Singapore Airlines, upon the release of the carrier’s Oct-2009 traffic results, stated there are “encouraging signs that the decline in demand may have bottomed out”, with the airline also seeing “increasing demand” in the premium classes.
This echoes comments made by the carrier last week, in which the airline, which traditionally generates 30-40% of total revenue from premium travellers, stated it is seeing a “definitive pickup in bookings in business class”, adding that “bankers in suits (are) back in business class and first class”.
During Oct-2009, Singapore Airlines experienced a 9.6% reduction in passenger numbers to 1.4 million, for the 12th consecutive month of passenger reductions, as the carrier reduced capacity (ASKs) by 10.3%, as part of continuing efforts to better match capacity to reduced demand levels.
Singapore Airlines RPK growth and ASK growth: Oct-2008 to Oct-2009
Load factor increased as a result of these efforts, up 3.6 ppts to 81.1%, for the second consecutive month of load factor improvements.
Singapore Airlines passenger number growth and PLF growth: Oct-2008 to Oct-2009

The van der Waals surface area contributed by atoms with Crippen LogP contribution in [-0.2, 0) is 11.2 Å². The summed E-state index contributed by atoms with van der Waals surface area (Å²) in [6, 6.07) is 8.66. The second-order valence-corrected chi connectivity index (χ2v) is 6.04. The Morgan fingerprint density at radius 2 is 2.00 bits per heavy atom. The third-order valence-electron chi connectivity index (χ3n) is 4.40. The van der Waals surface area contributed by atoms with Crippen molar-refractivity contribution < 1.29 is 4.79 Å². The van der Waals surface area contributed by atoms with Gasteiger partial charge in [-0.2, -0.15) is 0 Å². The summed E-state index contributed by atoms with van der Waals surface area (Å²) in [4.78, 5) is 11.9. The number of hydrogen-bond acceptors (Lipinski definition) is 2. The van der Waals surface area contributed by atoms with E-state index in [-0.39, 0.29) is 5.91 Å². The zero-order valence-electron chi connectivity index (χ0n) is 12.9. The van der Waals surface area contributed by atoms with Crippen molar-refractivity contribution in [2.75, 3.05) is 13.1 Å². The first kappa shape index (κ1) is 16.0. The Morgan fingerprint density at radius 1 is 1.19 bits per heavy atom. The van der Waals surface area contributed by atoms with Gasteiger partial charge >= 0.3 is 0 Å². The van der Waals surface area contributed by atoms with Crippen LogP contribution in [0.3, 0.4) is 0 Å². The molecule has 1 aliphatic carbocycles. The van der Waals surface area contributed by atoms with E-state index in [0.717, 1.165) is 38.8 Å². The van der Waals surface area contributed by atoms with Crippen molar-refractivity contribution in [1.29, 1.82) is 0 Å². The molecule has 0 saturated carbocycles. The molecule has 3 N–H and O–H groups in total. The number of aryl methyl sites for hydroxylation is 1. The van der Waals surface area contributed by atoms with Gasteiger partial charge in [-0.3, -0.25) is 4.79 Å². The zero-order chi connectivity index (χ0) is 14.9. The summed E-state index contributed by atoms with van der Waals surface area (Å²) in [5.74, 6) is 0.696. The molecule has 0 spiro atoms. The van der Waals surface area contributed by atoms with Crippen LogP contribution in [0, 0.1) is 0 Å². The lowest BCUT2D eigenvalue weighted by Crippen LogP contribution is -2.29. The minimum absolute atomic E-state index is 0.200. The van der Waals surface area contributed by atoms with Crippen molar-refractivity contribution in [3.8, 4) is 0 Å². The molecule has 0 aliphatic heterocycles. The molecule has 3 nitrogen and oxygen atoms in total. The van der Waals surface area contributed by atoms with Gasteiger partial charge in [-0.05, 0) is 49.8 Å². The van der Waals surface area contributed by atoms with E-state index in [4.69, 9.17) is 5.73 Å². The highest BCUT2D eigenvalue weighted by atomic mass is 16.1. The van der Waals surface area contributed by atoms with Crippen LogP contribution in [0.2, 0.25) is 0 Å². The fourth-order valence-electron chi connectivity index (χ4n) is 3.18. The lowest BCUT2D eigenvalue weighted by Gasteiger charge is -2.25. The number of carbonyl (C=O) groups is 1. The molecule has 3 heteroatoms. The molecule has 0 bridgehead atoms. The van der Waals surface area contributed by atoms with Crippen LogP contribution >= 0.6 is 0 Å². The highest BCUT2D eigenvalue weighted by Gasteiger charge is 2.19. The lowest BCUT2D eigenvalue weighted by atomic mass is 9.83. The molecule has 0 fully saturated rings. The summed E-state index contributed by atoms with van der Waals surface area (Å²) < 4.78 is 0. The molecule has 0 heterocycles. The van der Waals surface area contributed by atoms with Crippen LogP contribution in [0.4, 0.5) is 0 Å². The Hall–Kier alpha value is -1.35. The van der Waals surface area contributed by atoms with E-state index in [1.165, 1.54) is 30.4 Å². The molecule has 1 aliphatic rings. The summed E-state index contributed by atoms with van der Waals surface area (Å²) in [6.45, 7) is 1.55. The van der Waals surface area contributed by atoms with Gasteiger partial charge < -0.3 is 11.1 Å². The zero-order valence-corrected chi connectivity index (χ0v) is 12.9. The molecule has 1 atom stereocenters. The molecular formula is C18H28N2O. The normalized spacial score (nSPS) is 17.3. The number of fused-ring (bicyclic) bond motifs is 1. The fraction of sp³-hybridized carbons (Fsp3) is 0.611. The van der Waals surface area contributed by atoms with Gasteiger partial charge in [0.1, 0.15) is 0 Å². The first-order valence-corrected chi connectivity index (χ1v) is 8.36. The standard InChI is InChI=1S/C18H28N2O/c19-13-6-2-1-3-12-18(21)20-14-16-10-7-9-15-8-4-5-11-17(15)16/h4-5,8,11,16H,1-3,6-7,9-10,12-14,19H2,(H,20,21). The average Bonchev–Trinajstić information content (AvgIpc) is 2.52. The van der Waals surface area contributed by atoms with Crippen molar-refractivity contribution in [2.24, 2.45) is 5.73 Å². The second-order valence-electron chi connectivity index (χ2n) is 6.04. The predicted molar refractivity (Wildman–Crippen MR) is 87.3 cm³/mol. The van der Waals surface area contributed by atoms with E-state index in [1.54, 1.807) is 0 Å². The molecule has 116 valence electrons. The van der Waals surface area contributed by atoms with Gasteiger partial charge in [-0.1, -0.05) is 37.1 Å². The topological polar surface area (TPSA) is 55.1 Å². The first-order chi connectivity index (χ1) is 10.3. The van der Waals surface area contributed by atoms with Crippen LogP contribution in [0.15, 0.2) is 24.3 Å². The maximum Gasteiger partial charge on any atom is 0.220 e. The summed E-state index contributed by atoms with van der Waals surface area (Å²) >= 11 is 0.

SIA cargo, meanwhile, experienced a 3.1% reduction in traffic in the month, with load factors improving 6.0 ppts to 65.4%, as a result of “tight capacity management as well as the general improvement in market conditions ahead of the traditional airfreight peak”.
Singapore Airlines FTK growth and AFTK growth: Oct-2008 to Oct-2009
Singapore Airlines, earlier this month, stated it may reintroduce some capacity following improved in travel demand, with CEO, Chew Choon Seng, stating, “there are clear signs from the pattern of forward bookings that have been coming in, that there is not just a narrowing of the drop, but some real growth starting to come in…we may be putting back some capacity on routes where demand is clearly outstripping the capacity we have”.
The carrier added that it expects load factors of approximately 80% as the global economic situation improves and stated that it does not see a need for a second round of cost cuts.
However, Mr Chew, despite his optimism, has cautioned that it would only be possible to state whether traffic is recovering after nine months of sustained improvement.
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